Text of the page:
Partnership agreement to be drafted

Newly appointed Acting Managing Director of the Papua New Guinea Forest Authority (PNGFA) John Mosoro has brought to the attention of the police, certain forestry issues of concerns and solutions.

Mr Mosoro said the PNGFA and the Royal PNG Constabulary will work towards drafting a partnership agreement to address these issues.

Mr Mosoro has met with Acting Deputy Commissioner Operations Donald Yamasombi, and raised four concerns which included law and order at forestry project sites, harassment of forestry officers; training forestry officers to undertake policing roles; and PNGFA involvement in the Police Legacy System (PLS).


On law and order, Mr. Mosoro said, “There’s a big problem where landowners or people from outside are going into forestry project areas and sabotaging operations by harassing and kidnapping people for ransom.”

He said the law and order concerns are coming from the Western and Gulf provinces.

Mr Mosoro said last year, some expatriates and nationals at Makapa TRP (Timber Rights Purchase) forestry project in Western province were kidnapped and later released after a K300,000 ransom was paid.

“Because these forestry projects are sanctioned by the government, it is our duty to take care of them because we regulate them and issue them timber permits to operate. The industry has been writing letters to us, expecting us to take the lead so we must show leadership in this area of law and order by utilizing our police force,” Mr. Mosoro said.

Mr. Yamasombi commended PNGFA for taking the step to address the lawlessness in forestry projects.

“Investors came to my office and begged for police to attend to this. That’s how the police got involved. They are government sanctioned projects so we have to give that support. PNGFA as the government body that regulates the forestry sector, should take on board and address the issues, not the investors, which looks bad on us. I therefore appreciate PNGFA for forming this working relationship so we can make it conducive for investors,” Mr. Yamasombi said.

Mr. Mosoro went on to say they are concerned with policemen harassing forestry officers over royalty claims, especially at headquarters.

“Landowners bring their own policemen here and sometimes get our directors and managers locked up over claims of not paying royalties on time.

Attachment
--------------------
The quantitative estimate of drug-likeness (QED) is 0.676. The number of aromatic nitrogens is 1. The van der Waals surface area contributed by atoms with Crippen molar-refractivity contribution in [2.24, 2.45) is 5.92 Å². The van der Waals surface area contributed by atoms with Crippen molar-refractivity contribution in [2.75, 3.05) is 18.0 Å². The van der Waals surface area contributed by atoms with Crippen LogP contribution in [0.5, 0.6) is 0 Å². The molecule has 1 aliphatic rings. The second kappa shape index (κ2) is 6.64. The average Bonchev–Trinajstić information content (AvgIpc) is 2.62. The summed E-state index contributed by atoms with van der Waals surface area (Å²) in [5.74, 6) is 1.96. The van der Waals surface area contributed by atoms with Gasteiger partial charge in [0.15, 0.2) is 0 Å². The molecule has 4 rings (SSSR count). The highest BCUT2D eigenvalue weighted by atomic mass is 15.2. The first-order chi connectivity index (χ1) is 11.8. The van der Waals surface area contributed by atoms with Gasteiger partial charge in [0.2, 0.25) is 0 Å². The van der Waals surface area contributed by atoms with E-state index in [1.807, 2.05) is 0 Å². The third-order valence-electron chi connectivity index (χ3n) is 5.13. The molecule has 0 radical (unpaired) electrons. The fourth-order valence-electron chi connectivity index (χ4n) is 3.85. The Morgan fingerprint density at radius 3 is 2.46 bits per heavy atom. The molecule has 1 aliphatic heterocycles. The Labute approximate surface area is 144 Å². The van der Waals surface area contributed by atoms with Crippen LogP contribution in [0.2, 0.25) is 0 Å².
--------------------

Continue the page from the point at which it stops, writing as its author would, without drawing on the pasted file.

“I want such harassment of our officers who are protected under the Forestry Act, to stop. They come as criminals and intimidate our officers. We will do a formal letter on this to the police commissioner.

“My officers deal with substantial amounts of money which are paid out as royalties so when the resource owners divide themselves into factions, and go and get their own policemen, my officers try to protect people’s royalty money, and sometimes get arrested. We however are thankful that police have been assisting us with our royalty runs,” Mr. Mosoro added.

Mr. Yamasombi said, “Some people cook up stories that they have this and that and that certain people are blocking them from getting it, and involve the police. They go police shopping from one station to another to find any officer willing to assist them. Two offices you can deal with in such instances are Office of Assistant Commissioner Crimes for criminal matters, and Office of Director Fraud and Anti-Corruption for fraud matters.”

Mr. Mosoro also told of his plans to have forestry officers trained as police reservists through a Memorandum of Agreement or Understanding saying, “I want our field officers to be trained under some sort of arrangement by police as reservists under a formal understanding so there is transparency in what we are doing, and get the industry to support us to include our camp sites, regional and provinces offices, so they have the legal power to do certain work.”

Mr Yamasombi replied, “The police commissioner had at the beginning of this year stood down all reservists because many a times, we find police officers being accused of many things involving corruption while in uniform. The RPNGC is now entering into MOU arrangements through which, any reservist sworn in can only serve in and around a particular jurisdiction. If you are serving in NCD and get transferred elsewhere, it ceases. The arrangement lasts as long as the MOU allows because when people start moving, unlike regular police members, no one keeps track of who is who. They report at will. If you are wearing uniform elsewhere without anyone monitoring your attendance to duty and what you are doing, you are bound to do anything.”

Mr. Yamasombi elaborated that the RPNGC has MOUs with the resource sector but the police engagement with the oil and gas industry is now being reviewed. The RPNGC now has service agreements in the resource sector which now considers risks involved.

Regarding the PLS, Mr. Mosoro said, “In my previous employment, we had a very good working relationship with the police. Through PLS, we provided financial assistance to the families of police officers who lost their lives while on duty. When a police officer dies while on duty, we support their families, especially their school aged children.”

“I want us to start visibility here through PLS as part of our corporate social responsibility. We must give back to the community,” Mr. Mosoro said.

Regarding PLS, Mr. Yamasombi explained that it is sustained by K4 being deducted from the salary of each member of the police to the PLS. He said that the police force would greatly welcome PNGFA coming on board to support the PLS.

Press Release